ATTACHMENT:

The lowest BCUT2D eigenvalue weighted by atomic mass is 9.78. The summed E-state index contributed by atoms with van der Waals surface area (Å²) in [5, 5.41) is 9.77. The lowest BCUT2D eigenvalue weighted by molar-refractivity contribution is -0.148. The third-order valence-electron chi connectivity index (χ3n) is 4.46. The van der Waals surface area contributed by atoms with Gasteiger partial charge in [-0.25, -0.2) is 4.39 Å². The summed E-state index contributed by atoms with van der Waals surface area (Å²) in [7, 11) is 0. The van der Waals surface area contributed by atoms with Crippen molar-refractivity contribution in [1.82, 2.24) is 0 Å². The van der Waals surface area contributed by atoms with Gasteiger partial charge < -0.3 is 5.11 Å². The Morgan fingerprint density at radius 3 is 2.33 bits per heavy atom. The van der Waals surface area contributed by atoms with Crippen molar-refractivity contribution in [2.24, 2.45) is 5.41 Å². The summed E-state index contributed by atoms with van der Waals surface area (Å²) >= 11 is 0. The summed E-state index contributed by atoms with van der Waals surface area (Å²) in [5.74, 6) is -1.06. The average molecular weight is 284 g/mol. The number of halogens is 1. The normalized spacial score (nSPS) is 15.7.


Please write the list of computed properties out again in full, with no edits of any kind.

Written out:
The lowest BCUT2D eigenvalue weighted by atomic mass is 9.78. The summed E-state index contributed by atoms with van der Waals surface area (Å²) in [5, 5.41) is 9.77. The lowest BCUT2D eigenvalue weighted by molar-refractivity contribution is -0.148. The third-order valence-electron chi connectivity index (χ3n) is 4.46. The van der Waals surface area contributed by atoms with Gasteiger partial charge in [-0.25, -0.2) is 4.39 Å². The summed E-state index contributed by atoms with van der Waals surface area (Å²) in [7, 11) is 0. The van der Waals surface area contributed by atoms with Crippen molar-refractivity contribution in [1.82, 2.24) is 0 Å². The van der Waals surface area contributed by atoms with Gasteiger partial charge < -0.3 is 5.11 Å². The Morgan fingerprint density at radius 3 is 2.33 bits per heavy atom. The van der Waals surface area contributed by atoms with Crippen molar-refractivity contribution in [2.24, 2.45) is 5.41 Å². The summed E-state index contributed by atoms with van der Waals surface area (Å²) >= 11 is 0. The summed E-state index contributed by atoms with van der Waals surface area (Å²) in [5.74, 6) is -1.06. The average molecular weight is 284 g/mol. The number of halogens is 1. The normalized spacial score (nSPS) is 15.7.